Writing Immigration Evaluations Efficiently

How to Write Immigration Evaluations Efficiently

When you begin working as an immigration evaluation therapist, don’t be surprised if you spend many hours writing up immigration evaluation reports. Preparing immigration evaluation reports is, of course, a vital part of the job. Your face-to-face time with a client means little if you cannot convey the takeaways from your time together effectively in writing. It is therefore important to prioritize your writing time just as highly as your appointments.

To put this into practice, when I book clients in for appointments, I find it helpful to book in a corresponding time to write their evaluation while I’m at it. For example, if I plan to see a client on Monday morning, I may schedule that Thursday afternoon to write their evaluation. By doing this, I can ensure that I do not accidentally crowd out my report-writing time with too many appointments and am entirely focused during the scheduled period. This is just one strategy I’ve found useful to ensure I am preparing my evaluations efficiently.

When it comes time to put pen to paper (or fingers to keyboard), there are a range of other strategies you can use to maximize your efficiency. Here are a few I have found useful:

Set the mood

Consider taking some steps to create the ideal atmosphere before you begin writing.

Listen to music

Find or create a playlist that you can listen to while writing your evaluations. Usually, you’ll want to find music without lyrics. Otherwise, the words going into your ears will get confused with the ones on the page. Lo-fi R&B or classical music often works well. Once you’ve found a playlist that works for you, try to only listen to it when writing. That way, you’ll learn to mentally associate that music with writing evaluations, thereby priming your mind to focus at the appropriate time.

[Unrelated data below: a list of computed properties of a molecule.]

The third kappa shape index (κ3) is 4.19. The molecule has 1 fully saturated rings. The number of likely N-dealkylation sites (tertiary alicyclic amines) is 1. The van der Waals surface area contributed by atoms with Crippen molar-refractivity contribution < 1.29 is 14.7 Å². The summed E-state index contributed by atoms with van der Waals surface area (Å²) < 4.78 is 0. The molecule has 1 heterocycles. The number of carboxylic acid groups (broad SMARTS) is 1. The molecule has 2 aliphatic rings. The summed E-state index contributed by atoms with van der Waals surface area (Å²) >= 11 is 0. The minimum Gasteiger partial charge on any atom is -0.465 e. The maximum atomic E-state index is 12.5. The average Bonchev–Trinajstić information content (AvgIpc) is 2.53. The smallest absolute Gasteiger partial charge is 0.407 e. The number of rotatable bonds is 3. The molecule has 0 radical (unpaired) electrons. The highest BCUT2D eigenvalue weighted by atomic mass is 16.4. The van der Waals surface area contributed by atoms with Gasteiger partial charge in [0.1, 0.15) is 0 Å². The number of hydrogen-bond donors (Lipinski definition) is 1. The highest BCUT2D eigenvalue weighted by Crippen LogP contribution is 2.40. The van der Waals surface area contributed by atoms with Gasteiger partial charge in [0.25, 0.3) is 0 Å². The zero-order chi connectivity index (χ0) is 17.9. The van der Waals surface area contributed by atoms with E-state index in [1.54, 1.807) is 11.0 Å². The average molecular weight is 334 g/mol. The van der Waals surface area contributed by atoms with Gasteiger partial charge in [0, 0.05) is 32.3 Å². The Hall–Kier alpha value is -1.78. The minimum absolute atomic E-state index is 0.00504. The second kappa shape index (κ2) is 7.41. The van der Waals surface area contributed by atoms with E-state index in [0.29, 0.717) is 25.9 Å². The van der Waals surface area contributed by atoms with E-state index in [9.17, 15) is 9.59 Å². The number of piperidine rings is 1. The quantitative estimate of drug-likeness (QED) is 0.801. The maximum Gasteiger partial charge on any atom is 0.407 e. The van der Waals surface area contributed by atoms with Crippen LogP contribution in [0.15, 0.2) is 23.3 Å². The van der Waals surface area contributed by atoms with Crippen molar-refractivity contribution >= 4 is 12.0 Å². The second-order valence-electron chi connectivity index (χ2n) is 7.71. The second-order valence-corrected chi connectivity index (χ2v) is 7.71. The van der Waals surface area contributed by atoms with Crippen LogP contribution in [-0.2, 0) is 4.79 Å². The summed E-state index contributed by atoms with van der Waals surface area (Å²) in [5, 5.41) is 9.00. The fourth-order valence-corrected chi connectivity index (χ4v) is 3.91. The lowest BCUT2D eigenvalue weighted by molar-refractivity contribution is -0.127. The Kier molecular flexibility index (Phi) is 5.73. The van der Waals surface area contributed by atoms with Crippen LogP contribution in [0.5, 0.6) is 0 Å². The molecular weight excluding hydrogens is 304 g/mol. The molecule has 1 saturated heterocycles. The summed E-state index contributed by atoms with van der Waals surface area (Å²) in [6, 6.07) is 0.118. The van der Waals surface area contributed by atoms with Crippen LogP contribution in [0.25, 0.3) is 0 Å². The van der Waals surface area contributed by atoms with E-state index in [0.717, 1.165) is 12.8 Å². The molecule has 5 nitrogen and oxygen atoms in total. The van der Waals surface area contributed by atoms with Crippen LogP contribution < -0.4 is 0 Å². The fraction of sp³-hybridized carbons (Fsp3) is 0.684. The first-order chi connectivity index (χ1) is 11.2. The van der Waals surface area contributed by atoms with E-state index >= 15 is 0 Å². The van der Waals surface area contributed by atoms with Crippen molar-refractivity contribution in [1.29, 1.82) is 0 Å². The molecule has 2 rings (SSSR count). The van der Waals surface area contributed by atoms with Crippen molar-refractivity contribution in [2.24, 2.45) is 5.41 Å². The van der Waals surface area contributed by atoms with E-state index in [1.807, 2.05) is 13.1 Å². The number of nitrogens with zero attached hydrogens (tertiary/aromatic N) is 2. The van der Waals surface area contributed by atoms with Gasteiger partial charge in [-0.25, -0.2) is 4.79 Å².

Seek silence

Some people simply cannot write while listening to music as they find it too distracting. That’s okay! Instead, try to find a quiet space where you can write in peace. If working around noise is unavoidable, consider investing in a good pair of noise-canceling headphones.

Put on comfy clothes

When you’re trying to write, a lack of circulation to your toes or pinching due to uncomfortable shoes or clothes may distract you. So, when you can, switch out the business attire for something more comfortable, such as a hoodie and yoga pants.

Pick a location

If you don’t enjoy writing at your desk, find a location that works for you when writing. If you write best with some background noise, try your local coffee shop. If you like to maximize your comfort, stretch out on your sofa or sit out on your deck.

Eliminate distractions

There’s nothing worse than losing your train of thought mid-sentence, so be sure to minimize your chances of getting distracted when you write.

Silence your cell phone and notifications

Switch your phone to silent or ‘Do not disturb’ mode. If you find yourself tempted to check messages or scroll through social media, try putting your phone out of reach. Similarly, silence any desktop notifications, such as RSS feeds or applications.

Set up blockers